The next Big Election Day in Florida, as in most of America, is still a year away. On November 2nd, 2010, voters will have the opportunity to rid themselves of an awful lot of public office-holding dead weight -- as in the kind that drags down a state -- starting with but in no way limited to Governor Charlie Crist, his hand-picked lackey of a fill-in U.S. Senator, George Lemieux, and Attorney General Bill McCollum.
On 11/2/10, Floridians will get a chance to elect Chief Financial Officer Alex Sink as our next governor, U.S. Congressman Kendrick Meek as our new United States Senator, and one of two fine State Senators, Dave Aaronberg or Dan Gelber, as our top law enforcement officer.
Take a close look at these talented, true public servants, visit their websites, read their positions on the issues and compare the talk they talk with the walk they walk -- as opposed to their Republican counterparts currently holding or seeking to inherit the offices in question.
What I think you'll find if you take a closer look, is that there is a vast and growing credibility gap between the way that top office-holders and candidates of the two major parties, in Florida and nationwide, are talking, acting, and taking action about the key issues of our time: Unemployment, Lagging Recession, Health Care Reform, Tax & Insurance Policy, Education Reform, Energy Policy, and Environmental Protection.
I wouldn't begin to suggest that all Democrats have credibility, or that Democrats have all the answers, or that only Democrats come up with good ideas. But I would indeed suggest that there is proof in the counter-productive pudding that passes for the Florida Republican Party's attempts to remedy the ills that ail us -- proof that the Sunshine State GOP has followed the national trend and become primarily the "Party Of No".
Rather than developing and advancing credible, viable initiatives that may actually meet the critical challenges facing the struggling middle class, the working poor, the unemployed, and retirees on fixed incomes, Florida Republican politicians are almost all content to follow a simplistic, destructive two-play playbook.
Play #1: Rile up and activate folks who are already under-informed, anxious and angry about the way things are going. Do this by attacking and blocking any and all Democratic efforts to achieve meaningful reforms that reverse the damage done by Republicans in recent years. It's all about inciting and exploiting fear: fear of taxation, of government, of liberals, of intellectuals, of Gays & Lesbians, of immigrants -- and of our first African-American President. Perhaps, in addition to calling them the Party Of No, we should be calling them The Party Of "Boo!"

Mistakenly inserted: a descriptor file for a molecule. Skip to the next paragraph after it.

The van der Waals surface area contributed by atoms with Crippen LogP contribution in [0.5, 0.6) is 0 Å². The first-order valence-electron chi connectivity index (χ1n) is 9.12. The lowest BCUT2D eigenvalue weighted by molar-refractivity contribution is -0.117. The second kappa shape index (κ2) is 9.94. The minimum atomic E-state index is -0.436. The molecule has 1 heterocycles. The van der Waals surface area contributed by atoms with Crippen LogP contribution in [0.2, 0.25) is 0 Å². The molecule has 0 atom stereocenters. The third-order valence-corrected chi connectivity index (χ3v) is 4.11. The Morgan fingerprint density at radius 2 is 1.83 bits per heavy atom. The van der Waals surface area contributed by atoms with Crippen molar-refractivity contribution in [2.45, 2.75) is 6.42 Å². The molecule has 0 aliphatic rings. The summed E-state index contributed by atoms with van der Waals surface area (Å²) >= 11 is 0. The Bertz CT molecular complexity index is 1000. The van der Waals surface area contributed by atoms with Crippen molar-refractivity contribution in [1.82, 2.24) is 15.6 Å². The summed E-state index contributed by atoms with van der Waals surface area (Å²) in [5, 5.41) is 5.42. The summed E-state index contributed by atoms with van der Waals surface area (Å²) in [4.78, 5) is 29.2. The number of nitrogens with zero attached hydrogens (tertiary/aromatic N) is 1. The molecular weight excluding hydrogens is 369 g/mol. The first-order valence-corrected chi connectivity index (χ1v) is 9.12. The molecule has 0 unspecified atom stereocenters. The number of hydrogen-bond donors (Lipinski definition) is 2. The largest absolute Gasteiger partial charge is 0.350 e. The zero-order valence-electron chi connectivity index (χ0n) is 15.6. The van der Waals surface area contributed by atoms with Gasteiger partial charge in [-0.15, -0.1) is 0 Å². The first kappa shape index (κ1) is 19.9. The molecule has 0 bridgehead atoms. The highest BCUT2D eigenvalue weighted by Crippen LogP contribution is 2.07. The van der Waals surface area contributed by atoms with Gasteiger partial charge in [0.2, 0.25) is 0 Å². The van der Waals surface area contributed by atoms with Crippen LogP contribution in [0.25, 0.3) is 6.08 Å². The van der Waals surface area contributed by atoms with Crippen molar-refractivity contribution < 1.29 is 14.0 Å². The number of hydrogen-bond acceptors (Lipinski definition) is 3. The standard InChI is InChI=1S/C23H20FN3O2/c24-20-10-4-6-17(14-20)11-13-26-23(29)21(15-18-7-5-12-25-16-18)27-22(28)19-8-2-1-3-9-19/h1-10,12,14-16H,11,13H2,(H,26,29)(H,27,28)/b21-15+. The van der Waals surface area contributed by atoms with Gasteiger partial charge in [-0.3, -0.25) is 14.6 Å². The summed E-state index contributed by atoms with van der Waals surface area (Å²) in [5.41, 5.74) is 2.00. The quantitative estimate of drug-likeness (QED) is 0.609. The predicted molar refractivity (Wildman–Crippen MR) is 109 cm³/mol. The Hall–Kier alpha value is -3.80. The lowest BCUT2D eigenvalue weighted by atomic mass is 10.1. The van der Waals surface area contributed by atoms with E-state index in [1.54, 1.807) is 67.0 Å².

Play #2: Develop and advance alternative "reform" initiatives in coordination with Big Business, special interests and lobbyists, and sell them as "private sector" and "free market" solutions to our problems. And don't forget to design these initiatives in ways that either doom them to ineffectiveness and failure, or that help and protect special interests far more than the average Floridian. For just a couple of many examples, see Governor Crist's Cover Florida healthcare program, or Attorney General McCollum's "enforcement" of (and the state party's "adherence" to) The Sunshine Law, which is supposed to promote "open government" in Florida.
Given the grave nature of the problems plaguing our state and nation, it is at the very least unseemly, if not downright disloyal for politicians to engage in such destructive partisan politics. And I know that there are the occasional Democrats who engage in the same behavior. But they usually end up paying the political price, exposed and ostracized -- not praised and elevated, as is the case with Republicans in this current political climate.
In order to truly be free of elected officials like these, voters throughout Florida who "get it" are going to have pull out all the stops for the next year, reaching all across this enormous state to enlighten and enlist the active support of those who still don't get it -- those who continue to vote against their own interests, or who are so alienated from the process that they don't vote at all.
Also, keep in mind that the problems we've had for so many years in making real progress in Florida have much to do with the self & special interest-serving, Republican-dominated state legislature.
This means that in order to make real progress, Democratic candidates for the legislature in 2010 must get financial and volunteer support on a level unparalleled in recent history. Solid, public-spirited citizens must come forward in every single community where there is not yet a good Democratic candidate, and consider running for office -- or help to find someone worthy who will.
I don't pretend to have all the answers, but it's pretty clear that we must first reverse the vast advantage that Republicans hold in our state legislature in order to begin turning things around in Florida.
Towards that end, we need to put an end to the gerrymandered legislative districts that keep incumbent Republicans in power, by passing the critically important Fair Districts Florida Amendment that will be on the 2010 ballot. Look into it, and stay tuned for a future column focusing exclusively on this crucial effort. If passed, it can help turn the tide in future elections -- but not in 2010.
On November 2nd, 2010, we're all going to have to do it the old-fashioned way.
Just as Howard Dean got the Democrats to finally see the light and use a "50-state strategy" to win the Presidency, so must concerned Floridians now take a deep breath and get ready to fight "tooth and nail" to win in every nook, cranny and corner of this incredibly diverse and difficult electoral challenge of a state.
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